Breathtaking: The Cattedrale di Santa Maria del Fiore in Florence

The hour-and-a-half it takes us to reach Siena from Montecatini turns out to be almost as engrossing as the old city itself. The drive takes us through gently undulating countryside, adorned with cypress trees, vineyards and villas. Local wags dub it 'Chiantishire' because of the number of rich Brits who have colonised it (including Sting and Tony Blair).

Siena itself is a warren of alleyways and lanes, all of which seem to lead to the spectacular Piazza del Campo, celebrated for its annual Palio horse races. Do visit the Basilica of San Domenico, where the 14th-century skull of the revered Santa Caterina is on display. If you still have an appetite after that, dodge the tourist traps for a bite at Osteria Il Bargello, on Via di Città. Caterina, who fasted for long periods, may not approve. But we can't all be saints.

There are certainly no saints on our bus as we rumble around Tuscany, and few martyrs around the dinner tables either. These days, friends are things you collect like stamps on Facebook. One of the better ways of making real ones is on a holiday like this. As our favourite Grand Hotel Plaza waiter told us: Chi trova un amico trova un tesoro... Who finds a friend finds a treasure.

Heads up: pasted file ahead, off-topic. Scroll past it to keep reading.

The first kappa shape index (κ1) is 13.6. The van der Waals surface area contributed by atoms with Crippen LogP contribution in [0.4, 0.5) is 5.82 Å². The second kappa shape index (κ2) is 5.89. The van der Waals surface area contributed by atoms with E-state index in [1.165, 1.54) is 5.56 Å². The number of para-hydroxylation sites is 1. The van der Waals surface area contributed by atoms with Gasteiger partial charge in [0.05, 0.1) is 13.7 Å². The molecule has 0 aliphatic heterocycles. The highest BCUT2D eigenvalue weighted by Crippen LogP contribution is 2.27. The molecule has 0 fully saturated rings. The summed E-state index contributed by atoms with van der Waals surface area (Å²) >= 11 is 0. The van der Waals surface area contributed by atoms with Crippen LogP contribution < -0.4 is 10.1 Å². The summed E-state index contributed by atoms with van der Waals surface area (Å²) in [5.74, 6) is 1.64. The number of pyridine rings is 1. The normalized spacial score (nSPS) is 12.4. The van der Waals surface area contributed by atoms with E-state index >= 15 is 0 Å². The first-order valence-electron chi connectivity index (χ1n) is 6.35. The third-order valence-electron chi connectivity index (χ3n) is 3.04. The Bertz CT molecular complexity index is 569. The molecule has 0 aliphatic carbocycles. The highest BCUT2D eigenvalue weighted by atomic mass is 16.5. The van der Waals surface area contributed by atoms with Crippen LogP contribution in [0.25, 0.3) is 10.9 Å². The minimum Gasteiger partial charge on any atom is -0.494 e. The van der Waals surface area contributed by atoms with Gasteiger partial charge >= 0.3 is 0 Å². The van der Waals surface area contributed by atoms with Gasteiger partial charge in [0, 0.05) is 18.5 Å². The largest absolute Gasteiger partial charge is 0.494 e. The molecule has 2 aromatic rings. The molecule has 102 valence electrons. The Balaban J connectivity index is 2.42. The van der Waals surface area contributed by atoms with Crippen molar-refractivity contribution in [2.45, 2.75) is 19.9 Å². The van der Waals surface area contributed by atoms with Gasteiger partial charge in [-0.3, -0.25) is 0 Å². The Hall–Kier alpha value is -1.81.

How to do it

Frank travelled to Tuscany with Travel Department (01 637-1650; traveldepartment.ie). Seven nights including flights, transfers, three coach tours and a room at the four-star Grand Hotel Plaza (hotelplaza.it) starts from €829pp based on two sharing.

Flying solo: Frank's travel tips

Solo travellers are growing in number, and companies like Travel Department have been quick to respond with bespoke options. But travelling solo on a package holiday isn’t without its challenges. Here are my tips:

DON'T be shy. You don’t have to be the first to join every conversation, but don’t be the last either. Make the effort to be open and share. People will reciprocate.

DO join a group at the dinner table or for a night out. If you’re not in...

DON’T judge people on those over-rated first impressions. Everyone deserves a second chance. That said, avoid the attention-seeking loudmouths. Their charms quickly wear thin.

DO buy your round promptly. Everyone can tell a tightwad and nobody ever forgives one.

DON’T be reluctant to compromise. Package holidays are all about give and take.

DO keep time for yourself. Making friends can be hard work, even if it  is truly worth it.